The Black Death that broke out in 1348 in medieval Europe and North Africa was caused by a bacteria (Y.Pestis), not a virus. The 1348 outbreak we all learned about in middle school wasn’t the first. It also wasn’t the last. An outbreak in the early 20th century that started in China hit Hawaii in 1899-1900 and San Francisco in 1900-1904. There were 1000 documented cases of plague in the US between 1900 and 2012, and the U.S. sees an average of 10 new cases each year, mostly in the southwest (New Mexico, Colorado and Arizona). In all of these pandemics, medical responses were shaped by social, cultural and economic norms that governed how people fit plague into their world view.
|"Just seeing the inevitability of death in Constantinople with that density of people and the visualization of something that didn't really seem very [serious].... Otherwise you wouldn't think that these [primary source authors] are real…. "||This terrible and mighty scourge with which the whole world was lashed in our days…not over the afflictions of one city…but over many cities which God's wrath turned into a wine-press and pitilessly trampled and squeezed all their inhabitants within them like fine grapes. John of Ephesus, Ecclesiastical History (circa 542 C.E.)|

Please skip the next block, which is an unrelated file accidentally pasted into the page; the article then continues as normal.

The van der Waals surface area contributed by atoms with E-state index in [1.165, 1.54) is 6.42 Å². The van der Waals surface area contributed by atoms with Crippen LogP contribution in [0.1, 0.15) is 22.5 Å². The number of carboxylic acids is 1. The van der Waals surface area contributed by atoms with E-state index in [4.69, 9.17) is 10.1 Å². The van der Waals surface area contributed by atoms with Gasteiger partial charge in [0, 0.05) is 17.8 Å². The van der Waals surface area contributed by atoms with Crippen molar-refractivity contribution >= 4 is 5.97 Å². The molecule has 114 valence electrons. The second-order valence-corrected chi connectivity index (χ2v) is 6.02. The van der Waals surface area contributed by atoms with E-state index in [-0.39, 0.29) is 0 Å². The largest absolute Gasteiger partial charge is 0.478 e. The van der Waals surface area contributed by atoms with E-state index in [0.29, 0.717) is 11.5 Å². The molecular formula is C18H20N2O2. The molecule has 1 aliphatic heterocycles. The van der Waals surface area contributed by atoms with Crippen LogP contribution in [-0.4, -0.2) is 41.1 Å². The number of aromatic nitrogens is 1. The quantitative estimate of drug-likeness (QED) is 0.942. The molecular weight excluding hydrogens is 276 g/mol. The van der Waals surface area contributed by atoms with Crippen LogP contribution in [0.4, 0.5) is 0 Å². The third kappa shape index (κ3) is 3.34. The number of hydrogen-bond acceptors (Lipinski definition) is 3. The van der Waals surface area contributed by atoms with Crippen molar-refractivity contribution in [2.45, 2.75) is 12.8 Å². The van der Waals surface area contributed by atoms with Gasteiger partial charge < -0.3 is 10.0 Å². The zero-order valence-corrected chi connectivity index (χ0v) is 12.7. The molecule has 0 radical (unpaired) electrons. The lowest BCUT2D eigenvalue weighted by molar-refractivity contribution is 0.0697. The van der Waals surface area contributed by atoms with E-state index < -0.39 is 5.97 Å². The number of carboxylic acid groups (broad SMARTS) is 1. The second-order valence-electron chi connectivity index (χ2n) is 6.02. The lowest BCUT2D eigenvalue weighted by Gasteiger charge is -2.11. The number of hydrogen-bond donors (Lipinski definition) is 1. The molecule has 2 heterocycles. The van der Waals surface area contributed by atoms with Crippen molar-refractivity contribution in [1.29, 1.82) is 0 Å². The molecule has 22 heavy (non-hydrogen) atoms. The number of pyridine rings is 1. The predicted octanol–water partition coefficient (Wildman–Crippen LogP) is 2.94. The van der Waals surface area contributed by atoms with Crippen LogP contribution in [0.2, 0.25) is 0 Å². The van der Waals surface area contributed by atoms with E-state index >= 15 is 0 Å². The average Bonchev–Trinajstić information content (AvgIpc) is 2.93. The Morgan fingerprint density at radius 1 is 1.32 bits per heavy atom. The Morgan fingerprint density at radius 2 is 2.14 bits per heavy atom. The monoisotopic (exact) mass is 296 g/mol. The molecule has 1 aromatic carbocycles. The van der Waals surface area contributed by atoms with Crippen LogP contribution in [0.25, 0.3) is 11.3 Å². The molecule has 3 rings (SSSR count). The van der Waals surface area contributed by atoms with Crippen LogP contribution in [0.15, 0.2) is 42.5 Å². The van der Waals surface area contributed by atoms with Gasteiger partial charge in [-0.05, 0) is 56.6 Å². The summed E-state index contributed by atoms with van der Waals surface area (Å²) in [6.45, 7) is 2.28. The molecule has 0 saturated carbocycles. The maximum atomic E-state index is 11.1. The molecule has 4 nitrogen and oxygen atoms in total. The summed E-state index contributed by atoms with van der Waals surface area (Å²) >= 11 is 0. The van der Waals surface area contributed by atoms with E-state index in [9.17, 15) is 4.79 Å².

Our impulse is to read John’s description of plague in 540s Constantinople as residents of a modern-day college town. Easily accessible antibiotics and speedy transportation make it easy to dismiss descriptions of people being squashed like grapes as overly dramatic, or to assume the past was backward and the people who lived in it were ignorant.
What if we could use elements of our modern-day experience in Bloomington to help us understand Constantinople’s sixth-century context? Our goal in this study was to expose students’ present context, help them compare and contrast that present context to the past, and then connect their new contextual understanding to sixth-century primary sources that described social and cultural factors in plague response.
The walls around sixth-century Constantinople are roughly the square mileage of our college town but with different population densities (150K and 500-800K respectively). We used that to make context more salient in an educational intervention in a college-level introductory history course of 94 people organized into 16 tables of 6 students each:
We are analyzing results from iteration 2 of the intervention but have some information and resources for the activities for educators who would like to use them in class.